The DIAMET project aims to improve our ability to forecast mesoscale structures of cyclonic storms. DIAMET stands for diabatic influences on mesoscale structures in extratropical storms.
Strong winds and heavy rain are two of the first things to come to mind when talking about extreme weather events. In the UK such weather commonly occurs in cyclonic storms, which we experience in all seasons but are more frequent in autumn and winter.
Windstorms such as Jeanette in 2002 and Erwin in 2005 are each estimated to have caused around £1bn of damage over Northern Europe. The extensive flooding in the UK at Tewksbury and Cockermouth also resulted from cyclonic storms. Thus it is very important that such storms are accurately forecast.
Although cyclonic storms are generally well forecast by modern weather forecasting models, the same is not so true of the details within them – and it is in the details that the extremes of weather are found. Meteorologists refer to such detail as mesoscale structures, and they include familiar concepts such as fronts as well as more exotic phenomena like sting jets (the cause of the destruction in the two windstorms mentioned above).
The DIAMET project seeks to improve the forecasting of these structures by focusing on key processes in the energy balance of the storms: the feedback between cloud processes and the dynamics, and the transfer of heat, momentum and moisture between the atmosphere and ocean.
DIAMET has three main components:
Norris, J., Vaughan, G. and Schultz, D. M. (2013), Snowbands over the English Channel and Irish Sea during cold-air outbreaks. Quarterly Journal of the Royal Meteorological Society, 139: 1747–1761. doi: 10.1002/qj.2079
David M. Schultz and Joseph M. Sienkiewicz, 2013: Using Frontogenesis to Identify Sting Jets in Extratropical Cyclones. Weather and Forecasting, 28, 603–613. doi: http://dx.doi.org/10.1175/WAF-D-12-00126.1
Martínez-Alvarado, O., Joos, H., Chagnon, J., Boettcher, M., Gray, S. L., Plant, R. S., Methven, J. and Wernli, H. (2014), The dichotomous structure of the warm conveyor belt. Quarterly Journal of the Royal Meteorological Society, 140: 1809–1824. doi: 10.1002/qj.2276
Martínez-Alvarado, O. and Plant, R. S. (2014), Parametrized diabatic processes in numerical simulations of an extratropical cyclone. Quarterly Journal of the Royal Meteorological Society, 140: 1742–1755. doi: 10.1002/qj.2254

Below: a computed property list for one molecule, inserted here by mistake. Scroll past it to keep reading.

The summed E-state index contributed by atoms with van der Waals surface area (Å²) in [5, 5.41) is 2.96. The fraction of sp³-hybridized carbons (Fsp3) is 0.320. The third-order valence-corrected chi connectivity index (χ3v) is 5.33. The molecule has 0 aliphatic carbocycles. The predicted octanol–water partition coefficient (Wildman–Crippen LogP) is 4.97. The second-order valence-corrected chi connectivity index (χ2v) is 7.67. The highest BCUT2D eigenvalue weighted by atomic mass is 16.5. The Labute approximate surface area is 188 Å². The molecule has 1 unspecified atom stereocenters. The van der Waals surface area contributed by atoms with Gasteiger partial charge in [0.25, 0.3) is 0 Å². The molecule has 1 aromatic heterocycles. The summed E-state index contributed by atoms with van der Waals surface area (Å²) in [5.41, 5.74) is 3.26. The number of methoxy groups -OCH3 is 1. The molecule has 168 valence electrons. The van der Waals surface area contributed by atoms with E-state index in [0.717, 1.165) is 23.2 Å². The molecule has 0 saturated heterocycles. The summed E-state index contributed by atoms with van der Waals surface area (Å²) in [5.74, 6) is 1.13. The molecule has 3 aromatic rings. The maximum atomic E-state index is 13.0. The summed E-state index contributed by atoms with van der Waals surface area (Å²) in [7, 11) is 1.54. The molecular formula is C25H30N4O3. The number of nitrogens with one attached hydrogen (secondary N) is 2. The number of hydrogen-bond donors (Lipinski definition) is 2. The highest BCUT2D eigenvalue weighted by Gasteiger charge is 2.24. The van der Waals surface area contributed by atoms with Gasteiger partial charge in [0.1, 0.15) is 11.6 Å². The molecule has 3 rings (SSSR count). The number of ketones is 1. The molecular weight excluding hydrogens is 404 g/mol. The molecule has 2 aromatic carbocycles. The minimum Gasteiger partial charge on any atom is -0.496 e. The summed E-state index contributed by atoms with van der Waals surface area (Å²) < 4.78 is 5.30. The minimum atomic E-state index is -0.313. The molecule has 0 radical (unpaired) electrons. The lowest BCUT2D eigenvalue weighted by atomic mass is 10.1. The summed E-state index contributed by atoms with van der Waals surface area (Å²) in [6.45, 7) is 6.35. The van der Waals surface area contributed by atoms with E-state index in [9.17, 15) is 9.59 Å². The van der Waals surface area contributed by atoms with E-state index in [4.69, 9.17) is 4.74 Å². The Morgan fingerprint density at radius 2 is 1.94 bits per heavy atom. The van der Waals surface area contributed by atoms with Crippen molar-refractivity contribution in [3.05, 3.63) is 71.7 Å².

Cook, P. A. and Renfrew, I. A. (2014), Aircraft-based observations of air–sea turbulent fluxes around the British Isles. Quarterly Journal of the Royal Meteorological Society. doi: 10.1002/qj.2345
Baker, L. H., Rudd, A. C., Migliorini, S., and Bannister, R. N.: Representation of model error in a convective-scale ensemble prediction system, Nonlinear Processes in Geophysics, 21, 19-39, doi:10.5194/npg-21-19-2014, 2014.
Oscar Martínez-Alvarado, Laura H. Baker, Suzanne L. Gray, John Methven, and Robert S. Plant, 2014: Distinguishing the Cold Conveyor Belt and Sting Jet Airstreams in an Intense Extratropical Cyclone. Monthly Weather Review, 142, 2571–2595. doi: http://dx.doi.org/10.1175/MWR-D-13-00348.1
Gray, S. L., C. M. Dunning, J. Methven, G. Masato, and J. M. Chagnon (2014), Systematic model forecast error in Rossby wave structure, Geophysical Research Letters, 41, 2979–2987, doi:10.1002/2014GL059282.
Jesse Norris, Geraint Vaughan, and David M. Schultz, 2014: Precipitation Banding in Idealized Baroclinic Waves. Monthly Weather Review, 142, 3081–3099. doi: http://dx.doi.org/10.1175/MWR-D-13-00343.1
Methven, J. (2014), Potential vorticity in warm conveyor belt outflow. Quarterly Journal of the Royal Meteorological Society. doi: 10.1002/qj.2393
Principal Investigator: Professor Geraint Vaughan, University of Manchester
Storm Risk Mitigation is a NERC-funded research programme
See the Storms pages on the NERC website.